Wednesday, January 19, 2022

How Judges Should Apply the Exceptions to the Hague Abduction Convention to Protect Victims of Domestic Violence

Merle Hope Weiner, You Can and You Should: How Judges Can Apply the Hague Abduction Convention to Protect Victims of Domestic Violence, 28 UCLA Women's L. J. 223 (forthcoming)

This Article is written for trial judges who adjudicate cases pursuant to the Hague Convention on the Civil Aspects of International Child Abduction, although appellate judges, lawyers, and scholars may also find it of interest. Trial judges are my target audience because they are the best defense against the potential injustice that the Hague Convention creates for domestic violence victims who flee transnationally with their children for safety, then face their batterers’ petitions for the children’s return. The trial judge decides whether a child is returned to the place from which the domestic violence victim fled or whether a child is allowed to remain in the United States pursuant to an exception to the Hague Convention’s remedy of return. This Article canvases the arguments that attorneys make to defeat the application of article 13(b), and refutes them by drawing upon social science, the Guide to Good Practice, its sanctioned Australian Bench Book, case law, and common sense. The Article also argues that if a trial judge cannot grant the article 13(b) exception solely because of unwarranted legal obstacles, the judge should disregard the law. This part of the Article builds upon Jeffrey Brand-Ballard’s book, Limits of Legality: The Ethics of Lawless Judging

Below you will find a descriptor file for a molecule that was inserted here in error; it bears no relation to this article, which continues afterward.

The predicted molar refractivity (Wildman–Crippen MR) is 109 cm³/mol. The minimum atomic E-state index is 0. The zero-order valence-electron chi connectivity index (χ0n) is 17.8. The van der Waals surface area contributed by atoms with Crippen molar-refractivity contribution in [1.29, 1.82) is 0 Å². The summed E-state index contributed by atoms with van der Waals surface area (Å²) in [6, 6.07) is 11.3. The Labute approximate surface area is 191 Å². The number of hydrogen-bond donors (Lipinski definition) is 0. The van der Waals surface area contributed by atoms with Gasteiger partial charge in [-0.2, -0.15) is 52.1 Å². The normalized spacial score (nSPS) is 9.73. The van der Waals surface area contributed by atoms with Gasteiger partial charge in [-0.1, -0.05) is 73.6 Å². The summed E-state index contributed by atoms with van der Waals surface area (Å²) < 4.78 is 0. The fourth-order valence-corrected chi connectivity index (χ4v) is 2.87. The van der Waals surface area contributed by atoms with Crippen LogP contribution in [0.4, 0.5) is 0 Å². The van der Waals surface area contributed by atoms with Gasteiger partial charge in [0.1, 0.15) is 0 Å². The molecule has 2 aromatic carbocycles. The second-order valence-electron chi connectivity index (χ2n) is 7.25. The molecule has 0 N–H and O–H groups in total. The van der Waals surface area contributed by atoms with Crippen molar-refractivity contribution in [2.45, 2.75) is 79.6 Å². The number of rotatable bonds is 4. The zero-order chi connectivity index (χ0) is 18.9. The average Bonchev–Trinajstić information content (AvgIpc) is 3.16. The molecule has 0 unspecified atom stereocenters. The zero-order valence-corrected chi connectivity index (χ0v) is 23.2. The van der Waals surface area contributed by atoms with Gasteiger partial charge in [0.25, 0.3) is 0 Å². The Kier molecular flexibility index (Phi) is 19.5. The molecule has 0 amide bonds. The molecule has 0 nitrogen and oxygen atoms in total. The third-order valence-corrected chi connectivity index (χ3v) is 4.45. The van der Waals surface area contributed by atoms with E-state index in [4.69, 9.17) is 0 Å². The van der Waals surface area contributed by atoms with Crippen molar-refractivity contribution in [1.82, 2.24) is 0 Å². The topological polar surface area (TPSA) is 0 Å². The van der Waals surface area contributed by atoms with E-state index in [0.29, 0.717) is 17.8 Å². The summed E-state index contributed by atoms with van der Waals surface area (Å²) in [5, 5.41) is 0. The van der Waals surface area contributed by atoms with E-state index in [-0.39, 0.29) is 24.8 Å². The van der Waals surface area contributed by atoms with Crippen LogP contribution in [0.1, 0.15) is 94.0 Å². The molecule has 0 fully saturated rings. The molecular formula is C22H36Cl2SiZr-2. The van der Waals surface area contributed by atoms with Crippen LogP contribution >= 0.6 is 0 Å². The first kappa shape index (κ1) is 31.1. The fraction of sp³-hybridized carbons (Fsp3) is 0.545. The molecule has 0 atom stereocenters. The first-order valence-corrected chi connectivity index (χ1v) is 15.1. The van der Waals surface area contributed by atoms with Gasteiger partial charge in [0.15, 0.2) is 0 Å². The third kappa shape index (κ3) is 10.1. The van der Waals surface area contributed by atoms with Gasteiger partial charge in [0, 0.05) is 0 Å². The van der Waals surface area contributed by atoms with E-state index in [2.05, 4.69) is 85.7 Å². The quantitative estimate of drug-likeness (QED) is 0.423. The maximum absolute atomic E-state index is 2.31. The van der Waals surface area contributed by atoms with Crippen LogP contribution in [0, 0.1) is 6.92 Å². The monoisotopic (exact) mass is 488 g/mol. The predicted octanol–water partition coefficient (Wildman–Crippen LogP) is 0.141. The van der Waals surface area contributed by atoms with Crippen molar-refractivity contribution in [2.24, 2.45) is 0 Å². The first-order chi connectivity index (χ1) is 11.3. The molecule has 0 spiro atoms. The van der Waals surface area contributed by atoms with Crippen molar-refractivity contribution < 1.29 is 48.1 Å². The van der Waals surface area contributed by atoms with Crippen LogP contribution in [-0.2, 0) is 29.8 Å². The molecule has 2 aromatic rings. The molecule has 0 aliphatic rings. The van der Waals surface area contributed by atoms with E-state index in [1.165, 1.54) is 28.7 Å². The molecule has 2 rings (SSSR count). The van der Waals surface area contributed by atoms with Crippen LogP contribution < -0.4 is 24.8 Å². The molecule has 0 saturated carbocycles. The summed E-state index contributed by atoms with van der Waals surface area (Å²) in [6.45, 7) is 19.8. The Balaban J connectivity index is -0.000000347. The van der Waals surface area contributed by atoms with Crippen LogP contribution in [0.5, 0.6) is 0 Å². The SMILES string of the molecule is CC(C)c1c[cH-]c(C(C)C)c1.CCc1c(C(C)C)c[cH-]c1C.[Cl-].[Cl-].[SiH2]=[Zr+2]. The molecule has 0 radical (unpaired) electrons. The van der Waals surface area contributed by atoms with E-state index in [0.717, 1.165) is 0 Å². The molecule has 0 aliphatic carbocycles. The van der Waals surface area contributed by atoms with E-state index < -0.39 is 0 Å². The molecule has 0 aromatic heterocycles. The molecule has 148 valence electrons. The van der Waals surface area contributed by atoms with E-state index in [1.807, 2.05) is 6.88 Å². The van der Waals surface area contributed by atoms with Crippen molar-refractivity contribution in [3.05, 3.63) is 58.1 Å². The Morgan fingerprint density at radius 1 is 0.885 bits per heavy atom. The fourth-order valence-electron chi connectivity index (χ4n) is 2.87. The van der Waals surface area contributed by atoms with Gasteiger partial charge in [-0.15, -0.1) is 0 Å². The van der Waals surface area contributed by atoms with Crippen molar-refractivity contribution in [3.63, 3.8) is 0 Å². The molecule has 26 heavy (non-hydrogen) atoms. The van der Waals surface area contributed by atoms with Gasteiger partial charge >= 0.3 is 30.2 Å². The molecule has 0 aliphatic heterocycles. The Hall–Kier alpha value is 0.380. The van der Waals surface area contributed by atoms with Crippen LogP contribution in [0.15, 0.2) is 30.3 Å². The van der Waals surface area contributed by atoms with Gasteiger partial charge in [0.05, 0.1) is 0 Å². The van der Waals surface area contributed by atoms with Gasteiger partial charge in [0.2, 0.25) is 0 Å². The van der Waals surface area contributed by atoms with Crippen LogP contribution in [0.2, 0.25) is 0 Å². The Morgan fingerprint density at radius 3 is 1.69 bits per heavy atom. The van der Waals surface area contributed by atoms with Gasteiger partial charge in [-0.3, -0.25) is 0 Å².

https://lawprofessors.typepad.com/gender_law/2022/01/how-judges-should-apply-the-exceptions-to-the-hague-abduction-convention-to-protect-victims-of-domes.html

Courts, Family, International, Violence Against Women | Permalink

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